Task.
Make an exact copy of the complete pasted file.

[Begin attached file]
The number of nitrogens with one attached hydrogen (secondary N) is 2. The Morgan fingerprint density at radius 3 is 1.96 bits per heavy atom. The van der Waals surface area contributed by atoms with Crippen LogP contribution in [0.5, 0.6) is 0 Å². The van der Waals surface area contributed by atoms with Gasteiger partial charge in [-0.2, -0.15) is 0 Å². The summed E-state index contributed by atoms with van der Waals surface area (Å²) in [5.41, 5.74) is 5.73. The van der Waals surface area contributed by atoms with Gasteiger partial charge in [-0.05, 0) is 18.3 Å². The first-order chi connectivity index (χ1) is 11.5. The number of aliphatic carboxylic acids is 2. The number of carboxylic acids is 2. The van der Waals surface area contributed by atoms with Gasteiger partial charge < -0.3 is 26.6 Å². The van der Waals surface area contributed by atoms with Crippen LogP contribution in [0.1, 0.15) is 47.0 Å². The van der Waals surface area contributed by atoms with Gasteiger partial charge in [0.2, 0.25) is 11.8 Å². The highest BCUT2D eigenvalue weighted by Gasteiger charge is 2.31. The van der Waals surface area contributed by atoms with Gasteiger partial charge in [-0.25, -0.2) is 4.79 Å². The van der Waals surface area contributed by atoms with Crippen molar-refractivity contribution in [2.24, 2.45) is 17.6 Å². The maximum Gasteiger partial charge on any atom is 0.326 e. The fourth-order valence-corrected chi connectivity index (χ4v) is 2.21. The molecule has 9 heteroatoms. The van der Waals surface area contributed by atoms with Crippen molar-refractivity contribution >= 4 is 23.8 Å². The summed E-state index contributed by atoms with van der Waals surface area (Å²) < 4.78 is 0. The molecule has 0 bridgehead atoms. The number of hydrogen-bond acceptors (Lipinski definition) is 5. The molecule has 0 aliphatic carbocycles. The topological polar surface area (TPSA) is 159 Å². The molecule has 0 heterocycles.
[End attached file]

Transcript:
The number of nitrogens with one attached hydrogen (secondary N) is 2. The Morgan fingerprint density at radius 3 is 1.96 bits per heavy atom. The van der Waals surface area contributed by atoms with Crippen LogP contribution in [0.5, 0.6) is 0 Å². The van der Waals surface area contributed by atoms with Gasteiger partial charge in [-0.2, -0.15) is 0 Å². The summed E-state index contributed by atoms with van der Waals surface area (Å²) in [5.41, 5.74) is 5.73. The van der Waals surface area contributed by atoms with Gasteiger partial charge in [-0.05, 0) is 18.3 Å². The first-order chi connectivity index (χ1) is 11.5. The number of aliphatic carboxylic acids is 2. The number of carboxylic acids is 2. The van der Waals surface area contributed by atoms with Gasteiger partial charge < -0.3 is 26.6 Å². The van der Waals surface area contributed by atoms with Crippen LogP contribution in [0.1, 0.15) is 47.0 Å². The van der Waals surface area contributed by atoms with Gasteiger partial charge in [0.2, 0.25) is 11.8 Å². The highest BCUT2D eigenvalue weighted by Gasteiger charge is 2.31. The van der Waals surface area contributed by atoms with Gasteiger partial charge in [-0.25, -0.2) is 4.79 Å². The van der Waals surface area contributed by atoms with Crippen molar-refractivity contribution in [2.24, 2.45) is 17.6 Å². The maximum Gasteiger partial charge on any atom is 0.326 e. The fourth-order valence-corrected chi connectivity index (χ4v) is 2.21. The molecule has 9 heteroatoms. The van der Waals surface area contributed by atoms with Crippen molar-refractivity contribution >= 4 is 23.8 Å². The summed E-state index contributed by atoms with van der Waals surface area (Å²) < 4.78 is 0. The molecule has 0 bridgehead atoms. The number of hydrogen-bond acceptors (Lipinski definition) is 5. The molecule has 0 aliphatic carbocycles. The topological polar surface area (TPSA) is 159 Å². The molecule has 0 heterocycles.